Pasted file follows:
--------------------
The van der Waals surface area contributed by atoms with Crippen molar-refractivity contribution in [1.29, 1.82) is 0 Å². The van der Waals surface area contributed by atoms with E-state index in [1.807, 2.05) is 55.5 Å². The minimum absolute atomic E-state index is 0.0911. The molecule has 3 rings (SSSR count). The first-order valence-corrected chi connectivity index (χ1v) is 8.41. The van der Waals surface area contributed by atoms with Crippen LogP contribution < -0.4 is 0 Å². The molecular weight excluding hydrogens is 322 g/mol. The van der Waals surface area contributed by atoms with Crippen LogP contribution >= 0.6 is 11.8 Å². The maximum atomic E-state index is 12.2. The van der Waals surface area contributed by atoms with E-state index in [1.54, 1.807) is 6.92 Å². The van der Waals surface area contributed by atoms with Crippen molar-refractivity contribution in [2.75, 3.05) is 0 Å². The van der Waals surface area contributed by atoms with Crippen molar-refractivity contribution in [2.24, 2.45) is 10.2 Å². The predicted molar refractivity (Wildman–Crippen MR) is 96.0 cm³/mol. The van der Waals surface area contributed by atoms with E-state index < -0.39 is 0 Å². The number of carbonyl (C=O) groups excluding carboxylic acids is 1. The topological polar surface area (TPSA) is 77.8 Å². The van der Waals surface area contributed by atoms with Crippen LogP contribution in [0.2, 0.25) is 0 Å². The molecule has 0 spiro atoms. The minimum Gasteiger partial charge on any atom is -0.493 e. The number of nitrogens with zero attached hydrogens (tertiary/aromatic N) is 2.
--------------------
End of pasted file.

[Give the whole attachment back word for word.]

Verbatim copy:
The van der Waals surface area contributed by atoms with Crippen molar-refractivity contribution in [1.29, 1.82) is 0 Å². The van der Waals surface area contributed by atoms with E-state index in [1.807, 2.05) is 55.5 Å². The minimum absolute atomic E-state index is 0.0911. The molecule has 3 rings (SSSR count). The first-order valence-corrected chi connectivity index (χ1v) is 8.41. The van der Waals surface area contributed by atoms with Crippen LogP contribution < -0.4 is 0 Å². The molecular weight excluding hydrogens is 322 g/mol. The van der Waals surface area contributed by atoms with Crippen LogP contribution >= 0.6 is 11.8 Å². The maximum atomic E-state index is 12.2. The van der Waals surface area contributed by atoms with E-state index in [1.54, 1.807) is 6.92 Å². The van der Waals surface area contributed by atoms with Crippen molar-refractivity contribution in [2.75, 3.05) is 0 Å². The van der Waals surface area contributed by atoms with Crippen molar-refractivity contribution in [2.24, 2.45) is 10.2 Å². The predicted molar refractivity (Wildman–Crippen MR) is 96.0 cm³/mol. The van der Waals surface area contributed by atoms with E-state index < -0.39 is 0 Å². The number of carbonyl (C=O) groups excluding carboxylic acids is 1. The topological polar surface area (TPSA) is 77.8 Å². The van der Waals surface area contributed by atoms with Crippen LogP contribution in [0.2, 0.25) is 0 Å². The molecule has 0 spiro atoms. The minimum Gasteiger partial charge on any atom is -0.493 e. The number of nitrogens with zero attached hydrogens (tertiary/aromatic N) is 2.